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• Level: GCSE
• Subject: Maths
• Word count: 2358

The Phi Function Investigation

Extracts from this document...

Introduction

The Phi Function For any positive integer n, the Phi Function ?(n) is defined as the number of positive integers less than n which have no factor (other than 1) in common (are co-prime) with n. Part 1 (a) Find the value of: (I) ?(3) (ii) ?(8) (iii) ?(11) (iv) ?(24) (b) Obtain the Phi-Function for at least 5 positive integers of your own choice. (a) (I) ?(3): 1 1 2 1,2 3 1,3 3 = 1,2 The number 3 only has 2 positive integers they are the numbers 1 and 2. (ii) ?(8): 1 1 2 1,2 3 1,3 4 1,2,4 5 1,5 6 1,2,3,6 7 1,7 8 1,2,4,8 8 = 1,3,5,7 There are 4 positive integers for the number 8 (iii) ?(11): 1 1 2 1,2 3 1,3 4 1,2,4 5 1,5 6 1,2,3,6 7 1,7 8 1,2,4,8 9 1,3,9 10 1,2,5,10 11 1,11 11 = 1,2,3,4,5,6,7,8,9,10 The number 11 has 10 positive integers, they are shown above. (iv) ?(24): 1 1 2 1,2 3 1,3 4 1,2,4 5 1,5 6 1,2,3,6 7 1,7 8 1,2,4,8 9 1,3,9 10 1,2,5,10 11 1,11 12 1,2,4,6,12 13 1,13 14 1,2,7,14 15 1,3,5,15 16 1,2,4,8,16 17 1,17 18 1,2,6,9,18 19 1,19 20 1,2,4,5,10,20 21 1,3,21 22 1,2,11,22 23 1,23 24 1,2,3,4,6,8,12,24 24 = 1,5,7,11,13,17,19,23 The number 24 has 8 positive integers, they are shown above. ...read more.

Middle

?(24): 1 1 2 1,2 3 1,3 4 1,2,4 5 1,5 6 1,2,3,6 7 1,7 8 1,2,4,8 9 1,3,9 10 1,2,5,10 11 1,11 12 1,2,6,12 13 1,13 14 1,2,7,14 15 1,3,5,15 16 1,2,4,8,16 17 1,17 18 1,2,6,9,18 19 1,19 20 1,2,4,5,10,20 21 1,3,21 22 1,2,11,22 23 1,23 24 1,2,3,4,6,8,12,24 24 = 1,5,7,11,13,17,19,23 The number 24 has 8 positive integers, they are shown above. ?(6): 1 1 2 1,2 3 1,3 4 1,2,4 5 1,5 6 1,2,3,6 6 = 1 and 5 The number 6 has 2 positive integers, they are shown above. ?(4): 1 1 2 1,2 3 1,3 4 1,2,4 4 = 1 and 3 The number 4 has 2 positive integers, they are shown above. The number 24 has 8 positive integers and the numbers 6 and 4 each have 2 positive integers each. When they are multiplied together they equal 4. This does not equal 8 so the equation is correct as shown in the box below. (b) Check whether or not ?(n � m) = ?(n) � ?(m) for at least two separate choices of n and m. The first two choices I will use will consist of the number 3 for the letter n and the number 9 for the letter m. ...read more.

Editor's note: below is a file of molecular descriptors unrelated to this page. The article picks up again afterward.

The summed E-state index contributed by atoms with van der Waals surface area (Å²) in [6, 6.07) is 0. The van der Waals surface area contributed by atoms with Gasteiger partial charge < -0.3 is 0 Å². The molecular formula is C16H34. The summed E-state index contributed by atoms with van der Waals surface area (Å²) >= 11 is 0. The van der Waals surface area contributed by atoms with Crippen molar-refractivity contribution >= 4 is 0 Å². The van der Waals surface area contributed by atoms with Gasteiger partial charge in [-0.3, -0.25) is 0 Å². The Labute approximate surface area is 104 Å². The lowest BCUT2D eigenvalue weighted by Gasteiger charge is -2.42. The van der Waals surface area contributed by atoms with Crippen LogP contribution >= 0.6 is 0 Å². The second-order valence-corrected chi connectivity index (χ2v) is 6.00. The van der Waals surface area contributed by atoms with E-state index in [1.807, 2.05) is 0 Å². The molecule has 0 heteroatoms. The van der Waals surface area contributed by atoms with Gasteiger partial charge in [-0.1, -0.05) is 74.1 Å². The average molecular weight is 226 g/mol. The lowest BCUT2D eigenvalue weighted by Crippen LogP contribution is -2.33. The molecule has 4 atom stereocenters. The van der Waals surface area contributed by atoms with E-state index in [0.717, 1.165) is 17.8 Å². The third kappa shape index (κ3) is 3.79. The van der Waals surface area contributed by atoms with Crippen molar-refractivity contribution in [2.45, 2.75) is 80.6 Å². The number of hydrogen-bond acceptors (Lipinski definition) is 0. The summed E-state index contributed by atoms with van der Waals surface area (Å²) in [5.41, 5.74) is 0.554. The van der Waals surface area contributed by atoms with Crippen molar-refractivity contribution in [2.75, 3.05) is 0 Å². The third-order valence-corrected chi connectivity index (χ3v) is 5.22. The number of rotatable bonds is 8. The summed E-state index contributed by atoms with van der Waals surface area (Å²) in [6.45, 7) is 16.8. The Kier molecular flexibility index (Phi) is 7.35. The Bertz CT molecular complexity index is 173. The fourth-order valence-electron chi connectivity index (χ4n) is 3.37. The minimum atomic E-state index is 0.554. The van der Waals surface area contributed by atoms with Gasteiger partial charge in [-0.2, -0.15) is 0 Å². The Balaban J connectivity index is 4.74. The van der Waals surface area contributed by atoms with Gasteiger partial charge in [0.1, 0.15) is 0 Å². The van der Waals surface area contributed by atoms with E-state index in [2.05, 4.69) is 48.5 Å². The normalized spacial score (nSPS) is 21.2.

Conclusion

I have chose these two numbers as they do not have common factors. ?(4): 1 1 2 1,2 3 1,3 4 1,2,4 4 = 1 and 3 The number 4 has 2 positive integers, they are shown above. ?(4): 1 1 2 1,2 3 1,3 4 1,2,4 5 1,5 6 1,2,3,6 7 1,7 8 1,2,4,8 9 1,3,9 9 = 1,2,4,5,6,7,8 The number 9 has 7 positive integers, they are shown above. ?(36): 1 1 2 1,2 3 1,3 4 1,2,4 5 1,5 6 1,2,3,6 7 1,7 8 1,2,4,8 9 1,3,9 10 1,2,5,10 11 1,11 12 1,2,3,4,6,12 13 1,13 14 1,2,7,14,28 15 1,3,5,15 16 1,2,8,16 17 1,17 18 1,2,6,9,18 19 1,19 20 1,2,4,5,10,20 21 1,3,7,21 22 1,2,11,22 23 1,23 24 1,2,3,6,8,12,24 25 1,5,25 26 1,2,13,26 27 1,3,9,27 28 1,2,4,14,28 29 1,29 30 1,2,3,5,10,15,30 31 1,31 32 1,2,4,8,16,32 33 1,3,11,33 34 1,2,17,34 35 1,5,7,35 36 1,2,3,9,12,18,36 36 = 1,5,7,11,13,17,19,23,25,29,31,32,35,36 The number 36 has 14 positive integers, they are shown above. The number 4 produced 2 positive integers and the number 9 produced 7 positive integers. When multiplied together this equalled the amount of positive integers the number 36 produced. (Which was coincidentally 14) This is another example of the formula that states that: "Numbers that do not have common factors work in the equation ?(n � m) = ?(n) � ?(m)" ...read more.

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